Tuesday, August 23, 2011

The worst thing that ever happened: 23 Aug 1939

Seventy-two years ago, the 20th Century's premier despots signed the Hitler-Stalin Pact, formally known as the Treaty of Non-Aggression between Germany and the Soviet Union. It divided Europe (and in particular, Poland) into two halves, with the western half going to Germany and the eastern half to Soviet Russia. The pact was the keystone of the Second World War, the worst thing that ever happened in the history of the world. Without it, neither country would have dared go to war, for each feared (with good reason!) a stab in the back by the other.

With the pact in place, Hitler and Stalin were free to launch their individual wars of aggression. As was usually the case when he made a bargain, Josef Stalin got the larger share of the booty: in addition to half of Poland, he got the three Baltic states--Latvia, Lithuania, and Estonia--and a good piece of Finland, though the Finns would give him a black eye in the course of his land grab there. Blue skies! -- Dan Ford

3 Comments:

At 4:31 AM, Anonymous Anonymous said...

The natural sequel to the Czech crisis surely, when the British sold out the Czech government, Stalin realized no anti-Nazi Entente was on the cards, and the Poles did their own land-grab viz-a-viz Czechoslovakia?

 
At 6:09 AM, Blogger Dan Ford said...

Um, you think that a fair consequence for chopping up Czechoslovakia was a war that left fifty-five million dead and thrice that number wounded, homeless, or otherwise bereft? War did not follow from Hitler's Czech incursion. War inevitably followed from the Hitler-Stalin pact and the multiple invasions it foretold and made possible: Poland, Latvia, Lithuania, Estonia, Finland, Norway, Denmark, Belgium, Holland, France.... Blue skies! -- Dan Ford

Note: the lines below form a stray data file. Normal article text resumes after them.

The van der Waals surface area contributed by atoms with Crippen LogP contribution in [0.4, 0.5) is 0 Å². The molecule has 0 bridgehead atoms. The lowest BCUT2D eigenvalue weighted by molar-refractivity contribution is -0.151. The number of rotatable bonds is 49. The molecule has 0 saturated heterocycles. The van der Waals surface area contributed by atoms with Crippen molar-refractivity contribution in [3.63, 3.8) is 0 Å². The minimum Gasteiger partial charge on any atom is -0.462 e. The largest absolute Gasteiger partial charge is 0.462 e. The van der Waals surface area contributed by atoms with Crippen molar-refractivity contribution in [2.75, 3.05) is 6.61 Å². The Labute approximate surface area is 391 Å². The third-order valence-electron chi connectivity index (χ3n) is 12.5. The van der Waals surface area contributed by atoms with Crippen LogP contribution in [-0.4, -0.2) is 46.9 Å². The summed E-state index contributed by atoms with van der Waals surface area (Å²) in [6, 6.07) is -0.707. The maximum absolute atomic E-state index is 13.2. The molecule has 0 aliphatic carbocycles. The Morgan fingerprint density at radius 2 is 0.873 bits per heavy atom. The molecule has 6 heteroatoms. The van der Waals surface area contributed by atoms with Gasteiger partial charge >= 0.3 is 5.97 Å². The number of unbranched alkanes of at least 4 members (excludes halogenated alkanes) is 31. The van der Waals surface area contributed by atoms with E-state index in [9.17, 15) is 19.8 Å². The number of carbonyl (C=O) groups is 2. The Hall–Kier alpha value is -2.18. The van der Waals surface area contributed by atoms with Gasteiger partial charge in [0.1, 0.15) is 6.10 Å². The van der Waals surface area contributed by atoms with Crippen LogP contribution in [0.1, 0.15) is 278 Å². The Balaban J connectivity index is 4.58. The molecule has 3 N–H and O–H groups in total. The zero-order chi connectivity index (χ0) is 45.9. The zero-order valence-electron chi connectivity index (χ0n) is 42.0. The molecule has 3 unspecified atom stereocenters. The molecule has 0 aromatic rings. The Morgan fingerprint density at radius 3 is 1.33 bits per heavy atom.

At 7:54 AM, Anonymous Anonymous said...

I think that Stalin signed the deal with Hitler because the Czech crisis demonstrated that the British and French weren't going to do a deal with him to contain Hitler. I also think the Polish government of the day painted themselves into a corner by acts like annexing chunks of Czechoslovakia, and hence left themselves without many friends or credible alliances. And finally, I think that war was avoidable and Hitler containable before he got his hands on the Czech tank park and learnt that Chamberlain was a walkover. I'm not alone in that, members of the German General Staff at the time were very nervous about Hitler's wider ambitions too, but after the Czech crisis (NOT the battle of France, note) there was not much they could mount in the way of political opposition because Hitler now looked like a military genius. So yeah, I don't think the Hitler-Stalin Pact was as significant as the bum's rush given Czechoslovakia by the Poles, British and French.

 

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